Dr. Jegasothy says she is often the first person to spot PCOS in her patients who have complaints about their acne because that acne is particularly cystic and forms along the jawline, a hotspot for hormonal acne. “With my PCOS patients, they often don’t realize that their acne is primarily a gynecological, hormonal issue,” she says. But it’s important to address the hormonal condition first. “They have to first treat their PCOS with gynecology and get that under control. Any acne treatments I do on the outside won’t work unless my patients are working on curing the root issue.” Because PCOS is such a chronic hormonal condition, the skin often won’t respond to a quick fix. Doctors often recommend lifestyle changes like a cleaner diet and more exercise to treat the insulin resistance and weight gain that’s sometimes associated with PCOS, or might advise other solutions to regulate the hormones, including hormonal birth control, progestin therapy via a progestin pill or IUD, or injections of other hormone medications.

There’s a difference between a PCOS-induced breakout versus a standard breakout.

As someone who has experienced nearly every type of acne, I know very well when I’m having a hormonal, PCOS-induced breakout or a regular one from a bad reaction to a skincare product or not taking my makeup off well enough. Other than its distinct placement along my jawline, my hormonal acne is much more severe and painful than regular acne. According to the American Academy of Dermatology Association, more severe, cystic acne is more likely to cause scarring, and I find that my scars also take far longer to heal, too.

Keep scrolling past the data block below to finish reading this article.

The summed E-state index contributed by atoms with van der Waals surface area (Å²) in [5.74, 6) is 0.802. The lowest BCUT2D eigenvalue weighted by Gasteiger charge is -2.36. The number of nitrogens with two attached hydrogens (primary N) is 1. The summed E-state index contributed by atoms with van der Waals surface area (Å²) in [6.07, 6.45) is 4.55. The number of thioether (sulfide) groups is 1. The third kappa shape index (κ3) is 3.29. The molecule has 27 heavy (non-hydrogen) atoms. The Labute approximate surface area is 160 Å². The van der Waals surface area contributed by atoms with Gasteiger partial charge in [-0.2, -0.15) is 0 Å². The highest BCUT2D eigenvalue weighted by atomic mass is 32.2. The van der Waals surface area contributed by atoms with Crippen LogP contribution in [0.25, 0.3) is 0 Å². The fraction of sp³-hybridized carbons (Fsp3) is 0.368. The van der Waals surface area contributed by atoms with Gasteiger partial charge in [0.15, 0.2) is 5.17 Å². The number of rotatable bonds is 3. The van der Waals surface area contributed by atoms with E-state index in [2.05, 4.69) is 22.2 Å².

PCOS doesn’t always lead to acne.

Acne isn’t always PCOS’s unwelcome sidekick (one of my best friends with PCOS has flawless, glass-like skin). The severity of acne depends on a multitude of factors that all contribute to PCOS, from testosterone and estrogen levels, to the state of the gut microbiome and level of inflammation throughout the body, according to Dr. Gersh.

But, there are external factors that play a role in hormonal acne, too. “Everything has an effect on your hormone levels, from the time you eat, to the levels of environmental toxins [including BPA and parabens] you’re exposed to,” Dr. Gersh says.

Medication can treat PCOS-induced acne.

“Cystic, hormonal acne often requires prescription oral antibiotics because the topical medications often don’t travel deep enough into cysts,” says Dr. Jegasothy. Dr. Gersh agrees that PCOS is amongst one of the most difficult types of acne to treat. The fastest and most noteworthy fix for my acne was spironolactone, a diuretic medication prescribed by my OB-Gyn. After I began taking it, my acne started to clear up within two weeks.